Thursday, December 09, 2004

DNC Chair


For whatever reason, the choice of the leader of the Democratic party is decided in a rather “republican” way. Elected party officials gather and deliberate and choose the person who will be the face and pockets of the party for the next four years.


Luckily, groups like MoveOn.org are working to make the world more democratic. They have a nice petition style website where you can send a message to the delegates at the big shindig where the Terry McAulliffe's successor will be chosen.


I'm rooting for Howard Dean or Simon Rosenberg. I don't really know that much about Rosenberg, but Kos at dailykos.com seems to have nothing bad to say about him. Like Dean, he's from the creative center of the party. Neither is a moderate in the mode of Gephardt, but both look for ways to reach out across traditional boundaries. Neither feels bound by poor strategic choices of the past.


One thing I'd like to see, and that I think either of these men would move toward, is a more libertarian Democratic party. Dean took a strong position against any more federal gun control based on federalist and libertarian arguments. There are a bunch of techno-libertarians at Slashdot.org who don't vote, but would gladly support a party that found for a reasonable resolution on filesharing, copyright, and patent regulations. They want to be free to use the internet as a wild west, without government regulation or interference, except for the normal defenses against monopoly. While gun-rights libertarians may be hard to bring into the Democratic party because of inertia, no one has ever appealed to techno-libertarians. Republicans want to censor them, and Democrats don't use the language of rights and liberties that appeals to libertarian sentiments.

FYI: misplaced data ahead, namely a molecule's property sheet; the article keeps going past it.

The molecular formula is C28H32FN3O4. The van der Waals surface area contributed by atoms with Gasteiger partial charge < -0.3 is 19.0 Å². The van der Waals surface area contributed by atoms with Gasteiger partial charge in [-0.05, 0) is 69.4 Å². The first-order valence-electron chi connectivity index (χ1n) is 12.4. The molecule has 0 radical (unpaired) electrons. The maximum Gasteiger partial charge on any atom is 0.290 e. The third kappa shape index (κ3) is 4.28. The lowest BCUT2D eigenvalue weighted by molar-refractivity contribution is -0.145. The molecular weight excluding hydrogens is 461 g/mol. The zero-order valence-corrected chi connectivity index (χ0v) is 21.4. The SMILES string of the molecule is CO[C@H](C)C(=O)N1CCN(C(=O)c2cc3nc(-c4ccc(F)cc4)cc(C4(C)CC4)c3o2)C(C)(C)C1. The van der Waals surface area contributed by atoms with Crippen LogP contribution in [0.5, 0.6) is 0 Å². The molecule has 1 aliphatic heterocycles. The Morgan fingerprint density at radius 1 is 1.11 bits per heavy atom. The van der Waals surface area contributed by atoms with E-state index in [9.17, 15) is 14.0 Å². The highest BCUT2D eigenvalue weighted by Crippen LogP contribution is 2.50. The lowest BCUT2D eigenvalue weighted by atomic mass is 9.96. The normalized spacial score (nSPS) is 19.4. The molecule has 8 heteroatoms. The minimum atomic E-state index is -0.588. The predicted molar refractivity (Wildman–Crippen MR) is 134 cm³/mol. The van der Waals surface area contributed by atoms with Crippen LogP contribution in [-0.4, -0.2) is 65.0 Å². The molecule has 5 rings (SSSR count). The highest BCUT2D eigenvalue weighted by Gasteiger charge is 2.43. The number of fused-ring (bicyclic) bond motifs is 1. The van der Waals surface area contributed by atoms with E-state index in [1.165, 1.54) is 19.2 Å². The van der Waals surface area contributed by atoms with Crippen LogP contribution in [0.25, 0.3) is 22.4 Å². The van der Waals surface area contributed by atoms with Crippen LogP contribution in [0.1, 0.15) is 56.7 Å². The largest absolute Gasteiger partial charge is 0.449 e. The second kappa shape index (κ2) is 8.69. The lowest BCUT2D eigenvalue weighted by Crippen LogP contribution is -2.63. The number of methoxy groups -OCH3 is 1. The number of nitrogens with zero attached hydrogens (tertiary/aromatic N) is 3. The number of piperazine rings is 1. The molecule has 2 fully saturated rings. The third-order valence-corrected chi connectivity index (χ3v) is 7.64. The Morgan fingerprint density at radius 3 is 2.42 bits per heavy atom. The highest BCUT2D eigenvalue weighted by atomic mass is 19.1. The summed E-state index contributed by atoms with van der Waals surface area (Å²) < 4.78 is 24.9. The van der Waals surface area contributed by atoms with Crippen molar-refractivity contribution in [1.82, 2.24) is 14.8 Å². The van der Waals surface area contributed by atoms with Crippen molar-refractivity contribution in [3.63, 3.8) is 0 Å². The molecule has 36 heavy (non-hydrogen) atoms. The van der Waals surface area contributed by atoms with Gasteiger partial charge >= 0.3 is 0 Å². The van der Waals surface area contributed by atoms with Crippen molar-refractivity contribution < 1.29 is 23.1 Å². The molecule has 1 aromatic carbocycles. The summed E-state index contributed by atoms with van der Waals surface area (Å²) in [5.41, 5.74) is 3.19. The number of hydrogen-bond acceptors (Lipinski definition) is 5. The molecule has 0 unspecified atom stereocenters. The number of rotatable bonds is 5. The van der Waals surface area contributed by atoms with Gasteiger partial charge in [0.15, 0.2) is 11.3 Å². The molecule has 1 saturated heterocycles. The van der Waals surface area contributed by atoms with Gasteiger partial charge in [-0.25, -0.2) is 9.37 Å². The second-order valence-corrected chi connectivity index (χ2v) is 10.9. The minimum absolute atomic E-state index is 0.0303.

I remember being really excited when I caught the end of Howard Dean's first Meet the Press interview, because he was talking about issues in ways I'd been waiting for someone to talk about. Concerns about guns differ between states, so let's keep heavy artillery off the streets, and let individual states work out their own needs.


This is an approach to drug policy reform that could work. Couch it in terms of individual rights and responsibilities. Talk about making individual users responsible for their actions. Offer treatment to help people beat their dependencies, and then hold harsh sentences over their heads to keep them clean when they get out. It's a path that allows the revival of Roosevelt's second bill of rights.


The Democratic party has been sclerotic for years. Bill Clinton revitalized it briefly, but one charismatic leader is only as strong as the weakest part of his character. To do all the things we know America needs, the party needs to be rebuilt. Democracy for America and the New Democrat Network have done yeoman's work, and either one would be a model for what the Democratic party should become.